I happened to see this (10k+ only) - now deleted - answer today. It was posted by a 1-rep-user, member since today, no other contributions. It contained a line or so of text, a link to a microsoft page (with useful & detailed information about the topic that the OP was asking about), and a signature with a rather fishy website ("Username, sharepoint admin at fishy website").

The problem with this is that - usually - those answers are just ripped from an existing one, with the signature added, and that's it. This, however, was not the case. Neither the text nor the link were mentioned anywhere, neither in the other answer nor in any related Q&A-threads.

Which leads me to following question: Do we spam-flag in a situation like this, where it's basically a 50/50 chance of nuking a spammer, or a misguided but well-meaning new user? Or should we edit out the fishy link?

Note: I do not really care whether or not that particular post was spam, I'm asking for a generic answer applicable to these fishy answers.

  • 1
    "neither in the other answer nor in any related Q&A-threads." - those aren't the only places content could be stolen from Commented Oct 31, 2016 at 12:53
  • @JanDvorak I agree, but that is the case in roughly 95% of those cases. Most spammers do not care enough to actually research the problem themselves, and just rip some answer right there in the same thread, as it requires the least amount of effort.
    – Seth
    Commented Oct 31, 2016 at 12:55
  • FWIW, it looked a lot like a 'thanks' spam. Sometimes spammers thank the author of the post and insert their spam link. There isn't a need to plagiarize anything when you type only two lines of text. The 'plagiarism' kind, which is usually much harder to detect, is usually long enough to look like a legitimate answer.
    – M.A.R.
    Commented Oct 31, 2016 at 13:22
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    So I did a quick search for that URL, and found another live post that had it at the end: stackoverflow.com/questions/29721247/… . That entire answer was plagiarized word-for-word from another site (first clue was "As Gene has posted above", with no user named Gene involved in the question) and their URL was planted at the bottom of that. 5 other answers by as many users posted that link in garbage answers that were destroyed as spam. This sure looks like spam to me, and I've destroyed the other post.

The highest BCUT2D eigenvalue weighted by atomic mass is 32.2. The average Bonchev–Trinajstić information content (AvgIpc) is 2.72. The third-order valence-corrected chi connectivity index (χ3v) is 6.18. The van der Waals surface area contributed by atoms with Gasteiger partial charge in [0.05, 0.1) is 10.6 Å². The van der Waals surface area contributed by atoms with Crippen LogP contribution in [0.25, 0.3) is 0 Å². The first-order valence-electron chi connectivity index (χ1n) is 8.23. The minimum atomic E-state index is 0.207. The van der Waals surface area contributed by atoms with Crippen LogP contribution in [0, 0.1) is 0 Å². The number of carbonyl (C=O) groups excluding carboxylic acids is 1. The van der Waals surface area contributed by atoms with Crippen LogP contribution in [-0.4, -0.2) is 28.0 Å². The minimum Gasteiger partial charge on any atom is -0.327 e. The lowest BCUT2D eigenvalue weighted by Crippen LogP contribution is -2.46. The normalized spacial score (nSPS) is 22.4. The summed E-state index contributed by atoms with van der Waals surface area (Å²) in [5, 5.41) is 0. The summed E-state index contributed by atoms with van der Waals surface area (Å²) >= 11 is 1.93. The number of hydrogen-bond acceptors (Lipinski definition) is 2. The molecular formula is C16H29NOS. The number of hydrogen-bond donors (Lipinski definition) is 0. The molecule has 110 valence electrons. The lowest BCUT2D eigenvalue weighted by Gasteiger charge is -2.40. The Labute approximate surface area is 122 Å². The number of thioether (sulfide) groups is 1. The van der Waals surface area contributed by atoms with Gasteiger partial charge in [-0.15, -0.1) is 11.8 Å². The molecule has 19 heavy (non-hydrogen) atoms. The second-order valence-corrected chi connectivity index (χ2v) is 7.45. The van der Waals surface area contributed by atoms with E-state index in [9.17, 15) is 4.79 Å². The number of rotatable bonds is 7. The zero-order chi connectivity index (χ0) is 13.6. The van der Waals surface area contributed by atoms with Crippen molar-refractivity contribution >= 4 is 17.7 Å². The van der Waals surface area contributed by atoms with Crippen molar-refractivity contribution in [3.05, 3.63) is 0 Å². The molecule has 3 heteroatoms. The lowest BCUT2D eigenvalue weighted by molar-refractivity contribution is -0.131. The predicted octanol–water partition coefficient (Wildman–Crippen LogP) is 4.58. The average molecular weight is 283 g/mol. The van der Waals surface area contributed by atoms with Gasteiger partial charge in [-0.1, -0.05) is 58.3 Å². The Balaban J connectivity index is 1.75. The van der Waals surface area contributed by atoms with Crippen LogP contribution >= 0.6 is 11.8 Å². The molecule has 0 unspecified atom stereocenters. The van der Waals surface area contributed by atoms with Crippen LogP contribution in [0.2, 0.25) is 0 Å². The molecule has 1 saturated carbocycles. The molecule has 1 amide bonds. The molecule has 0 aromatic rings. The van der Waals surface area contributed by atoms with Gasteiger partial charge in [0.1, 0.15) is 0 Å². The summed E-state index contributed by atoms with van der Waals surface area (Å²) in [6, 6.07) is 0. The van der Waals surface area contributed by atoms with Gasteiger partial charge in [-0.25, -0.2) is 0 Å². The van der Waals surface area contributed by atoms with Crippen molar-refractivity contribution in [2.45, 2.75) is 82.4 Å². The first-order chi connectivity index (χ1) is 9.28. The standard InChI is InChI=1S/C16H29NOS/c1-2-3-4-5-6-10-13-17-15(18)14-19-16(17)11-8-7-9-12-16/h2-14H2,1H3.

– Brad Larson Mod
    Commented Oct 31, 2016 at 14:29
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    Beyond this case, new users posting unsolicited links to "online training" sites in their first posts almost always are spammers. For example, we've destroyed five posts like this in the last two days alone: i.sstatic.net/foPEQ.png
    – Brad Larson Mod
    Commented Oct 31, 2016 at 14:37
  • @BradLarson Thanks alot for clearing that up! I'm still wondering though, what should we do in general with answers that contain fishy signature or something like that. Is nuking those preferred?
    – Seth
    Commented Oct 31, 2016 at 14:39
  • 1
    @Seth - The first step is to be wary of new users whose first or only posts link to some commercial service or an ad-plastered blog, particularly if these come as late answers to old questions. In general, I recommend against editing out spammy links at the end of posts, because it can lead to problems with audits and can hinder moderators looking for spam patterns. On a garbage post like this, at worst I'd clear the spam flag (not decline it) if it somehow turned out to not be spam.
    – Brad Larson Mod
    Commented Oct 31, 2016 at 14:54

3 Answers 3


If the fishy link was edited out, you'd have been left with a link-only answer.
That link-only answer linked to the first search result, if you'd search for the question's title.

That, in combination with the generic text used to link to the "answer" / article and the fact the user registered to post that answer, would be reason enough for me to flag it as spam.

Keep in mind that "Share the first google result for the question's title" is extremely easy to automate. Just because it's disguised as an answer, doesn't mean it's not spam.

  • 8
    Spammers automatically answering questions? We're one step closer to xkcd.com/810 .... :-D Commented Oct 31, 2016 at 13:02
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    @S.L.Barth: I wouldn't exactly call it "answering", but if I were to write a spambot for specifically for SO, that's what I'd do.